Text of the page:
Nation’s leaders cannot see into the future
By Marshall Johnson
To’ Nizhoni Ani

BLACK MESA, Ariz. – At present there is a negotiating team that is trying to keep a 40-year-old technology alive that is dirty and wastes water.

I’m talking about the Mohave Generating Station. Mohave was completed in 1971 and it is now near the end of its life. Mohave was sued in 1994-95 and through a consent decree was ordered to install pollution control equipment by the end of 2005.

With controversy over coal prices and renewed water leases, Southern California Edison, which is a majority owner of Mohave, must be certain that the coal and water can be negotiated again in order to invest in the refurbishment of the plant.

So today our leaders are negotiating aggressively to keep Mohave alive. The point is we as the Navajo Nation cannot see into the future and look for a more sustainable way of existing. We as the Navajo Nation can only see into the past.

One proposal is to continue using the N-Aquifer, despite opposition from the people of Black Mesa. Another proposal is to use the C-Aquifer and pipe it up to the mine from Leupp, Ariz., area.

President Joe Shirley Jr., looking for support for the C-Aquifer proposal in August 2003, told the people of Leupp that the ale of their water would bring jobs and economic prosperity. He proceeded to tell the people of Leupp that the N-Aquifer has dropped and the amount of recharge to the aquifer is less each year and so they must seek the water in the C-Aquifer.

He referred the people to his source of information, which were the Navajo Nation’s hydrologists in the Water Resources Department and water rights lawyers. He told the people that there is a lot of water in the C-Aquifer and that there wouldn’t be negative impacts to their water source.

I want to remind everyone that this is what officials told the people of Black Mesa over 30 years ago when they wanted the coal and water. This proposal to keep Mohave alive is a proposal for the continued dependence on outsiders to control our resources and deplete our water.

If we renegotiate the N-Aquifer, we are jeopardizing the health and stability of our only reliable source of drinking water. We are jeopardizing our future for a billion dollar corporation – Peabody Coal Company.

Seven power plants encircle the Navajo Reservation. We supply these power plants with Navajo coal. We own none of them. We are the source of power for millions of people in California, Nevada and Arizona, but we buy back our own energy through Navajo Tribal Utility Authority, which buys back our energy from the owners of these power plants.

We are responsible for the pollution that clouds the air, the gases that contribute to global warming. We are indigenous people who say the earth is our mother and the sky is our father and we are killing our environment.

Nowhere else are there so many power plants in such close proximity to one another. We should be the richest tribe, richer than any casino tribe. We could have huge convention centers and a university. Diné College could be receiving funding indefinitely.

Instead, in a deal between the owners of Navajo Generation Station, we waived our rights to the Colorado River and settled for five years of funding for Diné College. The U.S. Bureau of Reclamation, Southern California Edison, Salt River Project and Peabody are all rich because of us.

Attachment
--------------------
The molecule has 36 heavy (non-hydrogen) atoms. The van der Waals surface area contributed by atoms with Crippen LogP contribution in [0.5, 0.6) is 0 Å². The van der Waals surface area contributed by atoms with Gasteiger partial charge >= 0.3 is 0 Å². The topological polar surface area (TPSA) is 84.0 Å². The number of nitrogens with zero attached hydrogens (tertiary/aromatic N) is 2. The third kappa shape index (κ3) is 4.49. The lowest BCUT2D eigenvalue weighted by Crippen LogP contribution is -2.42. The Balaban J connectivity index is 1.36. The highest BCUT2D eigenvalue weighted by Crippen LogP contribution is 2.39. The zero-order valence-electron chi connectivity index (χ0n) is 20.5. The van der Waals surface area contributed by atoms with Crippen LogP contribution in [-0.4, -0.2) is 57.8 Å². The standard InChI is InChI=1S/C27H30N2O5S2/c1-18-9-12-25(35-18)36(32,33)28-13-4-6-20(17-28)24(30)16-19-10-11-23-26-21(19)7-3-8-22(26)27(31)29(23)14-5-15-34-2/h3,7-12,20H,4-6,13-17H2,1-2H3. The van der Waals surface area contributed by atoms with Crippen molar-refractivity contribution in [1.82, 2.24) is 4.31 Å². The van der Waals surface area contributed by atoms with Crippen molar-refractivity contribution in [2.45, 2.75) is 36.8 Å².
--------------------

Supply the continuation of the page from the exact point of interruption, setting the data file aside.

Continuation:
We still live and act like a Third World country, begging them not to abandon us.

These government entities and energy companies are smart. They plan for “their” constituents decades ahead of time. By the mid-1900s the ground water was used up in southern Arizona. Towns and cities were quickly populated with foreigners. This overdraft of the aquifers in southern Arizona resulted in subsidence and fissures, big holes, and cracks in the ground like the ones on Black Mesa.

To address this environmental problem of subsidence and the loss of the groundwater an association was formed. In 1946 The Central Arizona Project association was formed to educate Arizonans about the need for CAP and to lobby Congress to bring surface water to southern Arizona cities and recharge the overdrawn aquifers.

Twenty-two years later, in 1968, President Lyndon B. Johnson signed the bill that would authorize the construction of CAP. This is same year U.S. Department of Interior representatives pushed the Navajo Nation Council to waive Navajo rights to the Colorado River.

The same year that the coal leases for Peabody Coal Company were signed so that Navajo Generating Station, which gets its coal from Peabody, could provide the energy to pump the water up the CAP canals to Phoenix and Tucson.

The federal government and the state have been planning for their energy and water needs 20 years in advance. It’s time we join in the foresight and long-term planning for our nation. No one will do it for us.

Everyone wants our resource. They will keep coming. They won’t stop until it’s all gone. If we continue to give it away or settle for less, there will be no sustainable future for our people.

Marshall Johnson is co-founder of To’Nizhoni Aniz, a grassroots group of the people of Black Mesa.

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Originally found in the Navajo Times, 6 January 2005.
Reprinted under the Fair Use doctrine of international copyright law. http://www4.law.cornell.edu/uscode/17/107.html posted without profit or payment for non-profit research, educational, and archival purposes only

 

 

 

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posted 16 january 2005, by louve14